Shaken, But Not Stirred? Researchers to Model Impact of Earthquakes Inside Nuclear Reactors

Cooling towers stand against a blue sky at the Watts Bar Nuclear Plant, in Tennessee. (Photo by the Tennessee Valley Authority, via Flickr)

The shimmying of last summer’s 5.8-magnitude earthquake in Virginia briefly hit the pause button on the work week in the nation’s capital. But at the North Anna nuclear power plant, 11 miles from the epicenter in central Virginia, that pause lasted nearly three months while inspections and cosmetic repairs were made.

The shutdown was triggered automatically and no serious issues were found, but the process cost more than 100,000 hours of labor and $21 million, not to mention lost productivity with the plant offline. A team of GW researchers is now hoping to shed new light on vibrations in nuclear cores and lessen the impact of future earthquakes.

“They didn’t know how the [nuclear cores] reacted because there were no tools to predict the behavior,” said Philippe M. Bardet, a professor in the Department of Mechanical and Aerospace Engineering.

Dr. Bardet and his colleagues Elias Balaras, in mechanical and aerospace engineering, and Majid Manzari, in civil and environmental engineering, are angling to change that. Last month the U.S. Department of Energy awarded the researchers more $860,000 over three years to devise a model for simulating the impact of vibrations inside a nuclear reactor.

It’s a tool they hope could be used to help assess damage before a costly cool-down and inspection, and to help engineers design next-generation reactors.

The research, utilizing GW’s earthquake simulator and one of the world’s fastest supercomputers, will be done in collaboration with scientists at Argonne National Laboratory, in Illinois, and the French Alternative Energies and Atomic Energy Commission.

The core of a nuclear reactor contains tens of thousands of fuel rods, each about the diameter of a pencil and 13 feet long. Inside the rods uranium heats up in a chain reaction. That heat is used to turn water into steam, which drives a turbine and generates electricity.

The researchers will be modeling the most common type of reactor in the United States, called a pressurized water reactor. In a PWR, steam is made from water outside the reactor core, while water inside is used as a coolant.

“The [water] flow in there, it’s chaotic,” says Dr. Balaras, one of the GW researchers. “It’s what we call turbulent flow.”

The force of the water gives a slight push to the tall, flexible and tightly-spaced fuel rods in a dance he likened, in some sense, to a flag flapping in the breeze.

The issue is: What would happen if the rods suddenly pushed back? A vibration—from a broken water pipe, an earthquake or any other shock—could send the rods swinging against the flow of water, changing the dynamics of the core. That could get dangerous if, for example, a fuel rod gets bent.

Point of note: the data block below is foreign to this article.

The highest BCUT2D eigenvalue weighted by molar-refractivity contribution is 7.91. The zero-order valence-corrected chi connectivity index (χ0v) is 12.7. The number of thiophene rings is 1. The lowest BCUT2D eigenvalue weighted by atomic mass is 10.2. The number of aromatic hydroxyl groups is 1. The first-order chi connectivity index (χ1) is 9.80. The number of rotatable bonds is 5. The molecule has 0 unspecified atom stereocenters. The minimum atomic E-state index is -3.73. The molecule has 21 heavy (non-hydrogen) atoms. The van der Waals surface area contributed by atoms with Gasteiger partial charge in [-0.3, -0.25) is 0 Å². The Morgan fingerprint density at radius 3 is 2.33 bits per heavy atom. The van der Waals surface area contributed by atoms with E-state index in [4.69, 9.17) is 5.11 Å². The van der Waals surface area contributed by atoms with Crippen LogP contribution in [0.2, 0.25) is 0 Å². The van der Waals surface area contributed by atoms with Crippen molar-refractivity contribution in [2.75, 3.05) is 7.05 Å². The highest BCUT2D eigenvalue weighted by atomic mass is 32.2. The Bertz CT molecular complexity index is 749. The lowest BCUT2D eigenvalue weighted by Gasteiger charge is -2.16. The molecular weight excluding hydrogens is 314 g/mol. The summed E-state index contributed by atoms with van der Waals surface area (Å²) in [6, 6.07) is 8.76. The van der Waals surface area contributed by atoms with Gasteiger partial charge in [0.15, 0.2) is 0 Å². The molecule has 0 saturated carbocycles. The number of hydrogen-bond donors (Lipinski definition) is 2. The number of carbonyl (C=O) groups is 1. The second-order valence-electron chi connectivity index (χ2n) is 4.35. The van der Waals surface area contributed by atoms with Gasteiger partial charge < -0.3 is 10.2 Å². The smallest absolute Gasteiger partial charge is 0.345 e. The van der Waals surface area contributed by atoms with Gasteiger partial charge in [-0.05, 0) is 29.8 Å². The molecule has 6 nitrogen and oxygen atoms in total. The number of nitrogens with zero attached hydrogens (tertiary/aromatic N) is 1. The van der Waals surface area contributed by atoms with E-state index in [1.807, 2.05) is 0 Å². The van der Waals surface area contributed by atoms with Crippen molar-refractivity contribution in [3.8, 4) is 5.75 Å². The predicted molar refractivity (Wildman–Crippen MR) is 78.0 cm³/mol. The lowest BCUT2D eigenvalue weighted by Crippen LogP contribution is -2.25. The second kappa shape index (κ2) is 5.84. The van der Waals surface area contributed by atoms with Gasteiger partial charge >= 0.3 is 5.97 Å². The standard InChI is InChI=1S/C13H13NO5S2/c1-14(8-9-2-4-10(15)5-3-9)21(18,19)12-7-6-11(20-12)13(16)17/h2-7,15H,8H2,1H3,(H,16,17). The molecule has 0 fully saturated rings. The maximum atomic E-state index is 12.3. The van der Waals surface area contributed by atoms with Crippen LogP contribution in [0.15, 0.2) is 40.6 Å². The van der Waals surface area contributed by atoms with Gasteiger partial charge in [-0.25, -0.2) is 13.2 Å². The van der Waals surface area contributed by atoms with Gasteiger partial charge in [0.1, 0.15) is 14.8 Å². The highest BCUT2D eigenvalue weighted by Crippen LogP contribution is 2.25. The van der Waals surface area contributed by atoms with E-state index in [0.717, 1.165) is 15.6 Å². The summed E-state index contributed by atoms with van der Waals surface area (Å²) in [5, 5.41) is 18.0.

Workers inspect fuel assemblies—the bunches of long fuel rods containing uranium pellets—that power a nuclear reactor. (Nuclear Regulatory Commission file photo)

The interaction of the water and rods “is a very complex problem,” said Dr. Balaras. “It involves both fluid mechanics and structural mechanics, and their coupling—and then you have an earthquake on top of it.”

The interaction, and at what point it becomes dangerous, is not very well understood, the researchers said. But it also hasn’t been an issue. Nuclear power plants are so conservatively designed, said Dr. Bardet, that they’re made to withstand vibrations from both an earthquake and a broken pipe simultaneously, which he said has never happened. Still, “it’s worth knowing.”

“And in light of what happened in Fukushima [Japan],” he said, “we also now have way more advanced numerical tools, so the idea is to do high-fidelity simulations of what’s going on in the reactor.”

In order to do that the researchers are building a small-scale, non-nuclear core: a bundle of 36 fuel rod stunt doubles inside a transparent-walled case. To simulate the high-velocity water flow, the “core” will be connected to a 100-horsepower pump pushing in nearly 2,000 gallons of water per minute.

High-speed cameras will capture the flow of the water, with the help of floating tracers that fluoresce in laser light, as well as the movement of the fuel rods.

And the whole structure will face temblors of various strengths atop GW’s earthquake simulator at the Virginia Science and Technology Campus.

They’ll also be using one of the world’s fastest supercomputers, through the collaboration with Argonne National Laboratory, to build a parallel computer model that will be able to account for known characteristics the team couldn’t replicate in the lab, like the actual structural details of a uranium fuel rod.

“These two approaches are complementary,” said Dr. Balaras. “What he cannot measure, we can compute. And what we cannot compute, he can measure. And we can use those two things in a synergetic way to understand the physics of the problem.”

Their hope, then, is to translate the complex supercomputer models—which might take decades to run on a regular computer—into less taxing formats for use by engineers designing new power plants.

—By Danny Freedman

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